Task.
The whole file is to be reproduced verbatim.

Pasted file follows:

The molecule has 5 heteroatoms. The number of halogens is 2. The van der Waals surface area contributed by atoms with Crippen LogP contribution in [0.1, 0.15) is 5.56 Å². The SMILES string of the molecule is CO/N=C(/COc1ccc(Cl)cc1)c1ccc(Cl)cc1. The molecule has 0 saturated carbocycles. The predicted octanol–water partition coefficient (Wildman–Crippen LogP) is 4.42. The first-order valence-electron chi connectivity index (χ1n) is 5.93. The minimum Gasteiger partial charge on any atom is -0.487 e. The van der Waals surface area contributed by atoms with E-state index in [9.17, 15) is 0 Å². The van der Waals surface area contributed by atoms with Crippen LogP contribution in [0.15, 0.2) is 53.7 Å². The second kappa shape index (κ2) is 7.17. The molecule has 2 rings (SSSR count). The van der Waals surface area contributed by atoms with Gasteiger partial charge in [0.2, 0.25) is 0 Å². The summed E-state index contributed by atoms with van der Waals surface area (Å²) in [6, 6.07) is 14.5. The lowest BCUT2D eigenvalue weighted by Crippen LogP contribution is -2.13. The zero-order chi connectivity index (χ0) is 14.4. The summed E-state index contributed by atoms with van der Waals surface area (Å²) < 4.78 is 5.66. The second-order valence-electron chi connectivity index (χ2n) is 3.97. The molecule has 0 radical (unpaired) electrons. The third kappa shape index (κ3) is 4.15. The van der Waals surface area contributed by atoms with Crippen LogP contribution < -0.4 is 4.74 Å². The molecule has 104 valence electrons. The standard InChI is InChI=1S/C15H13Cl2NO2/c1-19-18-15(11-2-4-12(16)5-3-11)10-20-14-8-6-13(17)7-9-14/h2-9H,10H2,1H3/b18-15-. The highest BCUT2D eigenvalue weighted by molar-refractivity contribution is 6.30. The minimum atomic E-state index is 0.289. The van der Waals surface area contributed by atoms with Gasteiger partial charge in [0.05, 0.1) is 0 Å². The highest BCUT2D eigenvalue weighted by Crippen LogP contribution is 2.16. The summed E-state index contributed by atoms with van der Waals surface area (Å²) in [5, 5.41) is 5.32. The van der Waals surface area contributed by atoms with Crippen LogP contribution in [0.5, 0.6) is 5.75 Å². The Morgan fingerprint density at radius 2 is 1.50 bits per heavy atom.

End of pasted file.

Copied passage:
The molecule has 5 heteroatoms. The number of halogens is 2. The van der Waals surface area contributed by atoms with Crippen LogP contribution in [0.1, 0.15) is 5.56 Å². The SMILES string of the molecule is CO/N=C(/COc1ccc(Cl)cc1)c1ccc(Cl)cc1. The molecule has 0 saturated carbocycles. The predicted octanol–water partition coefficient (Wildman–Crippen LogP) is 4.42. The first-order valence-electron chi connectivity index (χ1n) is 5.93. The minimum Gasteiger partial charge on any atom is -0.487 e. The van der Waals surface area contributed by atoms with E-state index in [9.17, 15) is 0 Å². The van der Waals surface area contributed by atoms with Crippen LogP contribution in [0.15, 0.2) is 53.7 Å². The second kappa shape index (κ2) is 7.17. The molecule has 2 rings (SSSR count). The van der Waals surface area contributed by atoms with Gasteiger partial charge in [0.2, 0.25) is 0 Å². The summed E-state index contributed by atoms with van der Waals surface area (Å²) in [6, 6.07) is 14.5. The lowest BCUT2D eigenvalue weighted by Crippen LogP contribution is -2.13. The zero-order chi connectivity index (χ0) is 14.4. The summed E-state index contributed by atoms with van der Waals surface area (Å²) < 4.78 is 5.66. The second-order valence-electron chi connectivity index (χ2n) is 3.97. The molecule has 0 radical (unpaired) electrons. The third kappa shape index (κ3) is 4.15. The van der Waals surface area contributed by atoms with Crippen LogP contribution < -0.4 is 4.74 Å². The molecule has 104 valence electrons. The standard InChI is InChI=1S/C15H13Cl2NO2/c1-19-18-15(11-2-4-12(16)5-3-11)10-20-14-8-6-13(17)7-9-14/h2-9H,10H2,1H3/b18-15-. The highest BCUT2D eigenvalue weighted by molar-refractivity contribution is 6.30. The minimum atomic E-state index is 0.289. The van der Waals surface area contributed by atoms with Gasteiger partial charge in [0.05, 0.1) is 0 Å². The highest BCUT2D eigenvalue weighted by Crippen LogP contribution is 2.16. The summed E-state index contributed by atoms with van der Waals surface area (Å²) in [5, 5.41) is 5.32. The van der Waals surface area contributed by atoms with Crippen LogP contribution in [0.5, 0.6) is 5.75 Å². The Morgan fingerprint density at radius 2 is 1.50 bits per heavy atom.